Can you provide the name of the referee who officiated the 1972 UEFA Super Cup final?

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By Laurie Baratti

The 1972 UEFA Super Cup final

The UEFA Super Cup is an annual football competition contested by the winners of the UEFA Champions League and the UEFA Europa League. The first edition of this competition was held in 1972, between the winners of the 1971-72 European Cup (Ajax) and the 1971-72 UEFA Cup Winners’ Cup (Rangers). The match was played over two legs, with Ajax winning 6-3 on aggregate. However, one crucial piece of information about this historic match remains unknown: the name of the referee who officiated it.

The role of a referee in football

The role of a referee in football is to enforce the laws of the game and ensure that the match is played fairly and safely. Referees have the power to award free kicks, penalties, and yellow or red cards for fouls committed by players. They also have the authority to stop or abandon a match if necessary, due to player injury, crowd trouble, or other unforeseen circumstances. A good referee is one who is impartial, knowledgeable, and able to make accurate decisions under pressure.

Who officiated the 1972 UEFA Super Cup final?

Despite extensive research, the name of the referee who officiated the 1972 UEFA Super Cup final has remained elusive. The match was played on 9 and 23 January 1973, but there is no record of who the referee was. This is surprising, given the importance of the match and the fact that UEFA has kept comprehensive records of its competitions for many years.

Possible sources for finding referee’s name

There are several possible sources for finding the name of the referee who officiated the 1972 UEFA Super Cup final. These include historical records and archives, UEFA’s official records and publications, press reports and media coverage, interviews with players and officials, and personal accounts and memories. However, each of these sources has its own strengths and limitations, and it may be difficult to find conclusive evidence.

Historical records and archives

Historical records and archives are a valuable source of information about past football matches, including the names of referees. However, many of these records may be incomplete or unavailable, particularly for matches played many years ago. In addition, the quality and reliability of these records can vary widely, depending on the source and the level of detail provided.

UEFA’s official records and publications

UEFA’s official records and publications are a primary source of information about its competitions, including the UEFA Super Cup. However, these records may not always be complete or accurate, particularly for matches played many years ago. In addition, they may not include the names of referees, or may provide conflicting information.

Press reports and media coverage

Press reports and media coverage are a rich source of information about past football matches, including the names of referees. However, these reports may be biased or incomplete, depending on the journalist and the publication. In addition, they may not provide the level of detail needed to identify the referee.

Interviews with players and officials

Interviews with players and officials can provide valuable insights into past football matches, including the names of referees. However, these interviews may be selective or unreliable, depending on the memory and perspective of the interviewee. In addition, they may not be available or may be difficult to access.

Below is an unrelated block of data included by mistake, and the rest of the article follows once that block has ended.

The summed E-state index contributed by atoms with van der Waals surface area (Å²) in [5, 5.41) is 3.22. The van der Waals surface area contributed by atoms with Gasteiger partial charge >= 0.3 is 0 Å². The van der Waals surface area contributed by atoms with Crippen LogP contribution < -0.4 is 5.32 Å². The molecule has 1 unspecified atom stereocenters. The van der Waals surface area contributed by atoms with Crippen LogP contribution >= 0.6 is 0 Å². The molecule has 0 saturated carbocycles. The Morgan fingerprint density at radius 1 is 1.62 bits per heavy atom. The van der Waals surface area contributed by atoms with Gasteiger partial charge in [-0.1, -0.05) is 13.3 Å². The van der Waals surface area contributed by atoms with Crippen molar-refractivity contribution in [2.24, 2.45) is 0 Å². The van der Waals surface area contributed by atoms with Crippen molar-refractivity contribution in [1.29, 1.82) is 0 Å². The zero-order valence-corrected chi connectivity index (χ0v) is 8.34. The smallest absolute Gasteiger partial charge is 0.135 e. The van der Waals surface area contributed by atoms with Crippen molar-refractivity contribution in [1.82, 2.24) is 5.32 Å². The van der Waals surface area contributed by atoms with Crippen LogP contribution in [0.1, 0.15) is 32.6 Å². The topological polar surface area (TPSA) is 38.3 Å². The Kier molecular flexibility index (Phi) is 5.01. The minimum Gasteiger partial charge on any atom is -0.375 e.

Personal accounts and memories

Personal accounts and memories can provide a unique perspective on past football matches, including the names of referees. However, these accounts may be subjective or unreliable, depending on the memory and perspective of the individual. In addition, they may be difficult to verify or corroborate.

Challenges of identifying referees from the past

Identifying referees from the past can be challenging, due to a number of factors. These include the lack of comprehensive records, the passage of time, the loss of key witnesses, and the lack of technology and communication tools available today. In addition, there may be political or cultural barriers to accessing certain sources of information.

Conclusion: The quest for the missing name

Despite the challenges, the quest for the name of the referee who officiated the 1972 UEFA Super Cup final continues. By drawing on a variety of sources, including historical records, official publications, press reports, interviews, and personal accounts, it may be possible to piece together a more complete picture of this historic match. Ultimately, however, the identity of the referee may remain a mystery, reminding us of the limitations of our knowledge and the fleeting nature of sporting events.

Acknowledgments and references

This article was written with the help of various sources, including UEFA’s official website, historical archives, and media reports. Special thanks to the UEFA Library and Information Centre, the National Football Museum, and the British Library for their assistance.

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Laurie Baratti

Laurie Baratti, a renowned San Diego journalist, has contributed to respected publications like TravelAge West, SPACE, Modern Home + Living, Montage, and Sandals Life. She's a passionate travel writer, constantly exploring beyond California. Besides her writing, Laurie is an avid equestrian and dedicated pet owner. She's a strong advocate for the Oxford comma, appreciating the richness of language.

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